There’s already plenty to celebrate during Montreal’s 375th anniversary year, and now there’s yet another reason: Quacquarelli Symonds (QS) has named Montreal the world’s number-one student city. The global higher education analyst released its fifth annual QS Best Student Cities ranking on February 14, 2017.
Montreal jumped from last year’s seventh place to overtake reigning champ Paris, now the world’s second-place student city after four years in the top spot.
QS evaluated 125 cities to determine its Top 100 ranking. Each city was required to have a population of more than 250,000 and be home to at least two universities in the most recent annual QS World University Rankings. Three Montreal universities were in the 2016 rankings: McGill (number 30 in the world), Université de Montréal (126) and Concordia University (466).
Montreal’s improvement in the QS Best Student Cities ranking reflects gains in two of QS’s five traditional composite indicators – Affordability and Employer Activity – plus a strong performance in the new Student View category. The other three categories are University Rankings, Student Mix and Desirability. The breakdown of Montreal’s QS report card is available online.
The Employer Activity score reflects Montreal’s recent economic progress, which is outpacing that of Canada as a whole, driven by infrastructure investments and widespread gains across the service sector. QS’s metric takes into account a city’s unemployment rate, as well as how favourably international and domestic employers perceive graduates of a city’s universities. Montreal jumped 11 places in this category and now ranks 16th worldwide.
According to a 2016 study by the Chambre de commerce du Montréal métropolitain, there are more than 155,252 full-time university students in the greater Montreal area. More than 30,000 of them come here from outside Canada. One-third of the city’s international students study at McGill.
The new QS Student View indicator is based on 18,000 international students’ thoughts on their adopted city’s social and cultural offerings, its attitudes toward tolerance and inclusion, and their own willingness to live there after graduation. Out of all 125 cities, Montreal placed fifth for this metric.
“This ranking is a reflection of how highly our students, and the global workplace, value Montreal’s universities,” said Suzanne Fortier, Principal and Vice-Chancellor. “It is also a validation of the city’s welcoming spirit and exciting creativity. Montreal is a place of coming-together: different languages and cultures, the arts and commerce, deep history and a visionary future. Our hometown is a special city, and students want to live and study here. It is particularly rewarding to get this kind of international recognition during our sesquicentennial year.”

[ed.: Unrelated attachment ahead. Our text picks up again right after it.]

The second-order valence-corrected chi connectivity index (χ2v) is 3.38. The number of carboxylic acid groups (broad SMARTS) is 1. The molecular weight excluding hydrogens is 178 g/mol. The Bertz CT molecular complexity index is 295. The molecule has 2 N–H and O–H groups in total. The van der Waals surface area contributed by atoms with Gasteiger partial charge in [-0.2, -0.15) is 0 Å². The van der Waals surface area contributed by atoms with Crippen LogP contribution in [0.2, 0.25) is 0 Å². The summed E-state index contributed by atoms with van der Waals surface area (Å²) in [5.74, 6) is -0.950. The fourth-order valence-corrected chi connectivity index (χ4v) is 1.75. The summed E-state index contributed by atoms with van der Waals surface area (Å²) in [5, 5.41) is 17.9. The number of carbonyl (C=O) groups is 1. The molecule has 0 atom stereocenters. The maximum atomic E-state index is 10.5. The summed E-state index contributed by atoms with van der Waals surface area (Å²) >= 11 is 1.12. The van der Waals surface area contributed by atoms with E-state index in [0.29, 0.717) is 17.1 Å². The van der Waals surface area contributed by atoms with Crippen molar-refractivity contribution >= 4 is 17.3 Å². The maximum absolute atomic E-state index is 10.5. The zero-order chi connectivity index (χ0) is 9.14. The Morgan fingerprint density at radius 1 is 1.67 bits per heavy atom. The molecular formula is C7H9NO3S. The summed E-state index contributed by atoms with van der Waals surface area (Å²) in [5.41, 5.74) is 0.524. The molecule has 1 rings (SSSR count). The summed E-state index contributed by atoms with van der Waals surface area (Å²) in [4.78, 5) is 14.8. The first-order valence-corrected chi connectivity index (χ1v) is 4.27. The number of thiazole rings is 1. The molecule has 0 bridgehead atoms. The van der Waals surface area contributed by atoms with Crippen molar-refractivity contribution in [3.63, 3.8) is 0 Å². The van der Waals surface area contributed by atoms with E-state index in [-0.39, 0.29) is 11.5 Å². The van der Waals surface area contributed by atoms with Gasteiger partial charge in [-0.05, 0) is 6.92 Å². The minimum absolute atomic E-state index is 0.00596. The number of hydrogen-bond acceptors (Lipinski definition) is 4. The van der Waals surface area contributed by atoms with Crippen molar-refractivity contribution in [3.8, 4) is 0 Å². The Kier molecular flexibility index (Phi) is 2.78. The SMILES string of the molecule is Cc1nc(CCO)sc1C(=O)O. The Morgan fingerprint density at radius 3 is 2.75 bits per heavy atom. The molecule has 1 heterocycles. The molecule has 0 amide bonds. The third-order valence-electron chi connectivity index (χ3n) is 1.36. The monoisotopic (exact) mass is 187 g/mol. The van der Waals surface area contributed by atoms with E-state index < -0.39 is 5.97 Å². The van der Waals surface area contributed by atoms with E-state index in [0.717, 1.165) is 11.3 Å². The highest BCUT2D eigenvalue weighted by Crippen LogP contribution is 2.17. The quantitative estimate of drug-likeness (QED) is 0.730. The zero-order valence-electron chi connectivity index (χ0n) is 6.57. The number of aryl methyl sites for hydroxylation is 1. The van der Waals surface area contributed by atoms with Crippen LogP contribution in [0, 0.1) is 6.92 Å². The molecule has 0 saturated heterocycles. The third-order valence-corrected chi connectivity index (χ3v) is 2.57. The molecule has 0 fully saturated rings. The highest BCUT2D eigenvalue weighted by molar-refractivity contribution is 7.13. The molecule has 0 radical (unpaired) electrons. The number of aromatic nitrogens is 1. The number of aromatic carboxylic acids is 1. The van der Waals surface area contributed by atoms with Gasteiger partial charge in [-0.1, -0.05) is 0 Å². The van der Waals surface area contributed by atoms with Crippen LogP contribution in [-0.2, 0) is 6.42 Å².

“While I find this amazing news, I can’t really say I am surprised,” said Ollivier Dyens, McGill Deputy Provost (Student Life and Learning). “Montreal is a city where ‘Il fait bon vivre.’ Montrealers, like McGillians, are tolerant, gentle and creative and they welcome students and immigrants from all over the world with open arms. And we know from years of research that the most creative cities are also the most tolerant.”
On Wednesday morning, Montreal Mayor Denis Coderre and Quebec Minister of Higher Education Hélène David hosted a press conference at City Hall. Principal Fortier and the rectors of Concordia University, Université de Montréal and Université du Québec à Montréal also spoke.
Later in the day, Tom Mulcair, leader of the NDP, congratulated Montreal in a statement he read in the House of Commons. He praised Montreal for its cultural diversity, world-class universities, and the quality of life it offers residents. He went on to note that five Canadian cities appeared in the QS top 100, showing that “Our cities are global in every sense, and welcoming because, fundamentally, we are country of diversity, peace and inclusion.”
Canada is also a country of winter, and the QS Best Cities ranking comes during a week that saw 40 centimetres (and counting) of snow fall on Montreal. For many international students, their first taste of Canadian winter can be a shock – but the QS ranking suggests Montreal’s many charms handily offset its tough winters. A self-described “tropical flower,” Victor Frankel came to study in Montreal six years ago after living in Mexico City, Chicago, Santa Barbara and Panama. “I’ve lived in some amazing cities,” says the ecology and evolutionary biology PhD student, and secretary-general of McGill’s Post Graduate Students’ Society, “and Montreal is my favourite. It’s a city that offers everything, from art to culture to diversity to multiculturalism. Having so many universities here is a huge asset because there’s a lot of potential for intercollegiate collaboration and the universities attract people who are very cosmopolitan. They have a voice and good ideas, and that helps to change the dialogue about important issues in the city – and changes the dialogue happening across the country. Montreal is a great place to be if you really want to think about having an impact.”
Montreal is not the only Canadian city to improve its performance in the 2017 QS Best Student Cities ranking. Vancouver and Toronto, which last year tied with Boston for 13th place, are now 10th and 11th, respectively. Ottawa is 26, up from 49. The only other Canadian city to make the Top 100 is Quebec, which is 72. The overall Canadian performance benefited from gains in the QS Affordability indicator, which measures a combination of tuition fees and cost-of-living in each of the 125 cities covered in QS’s research.
Click on the thumbnail below to see how students reacted to the news.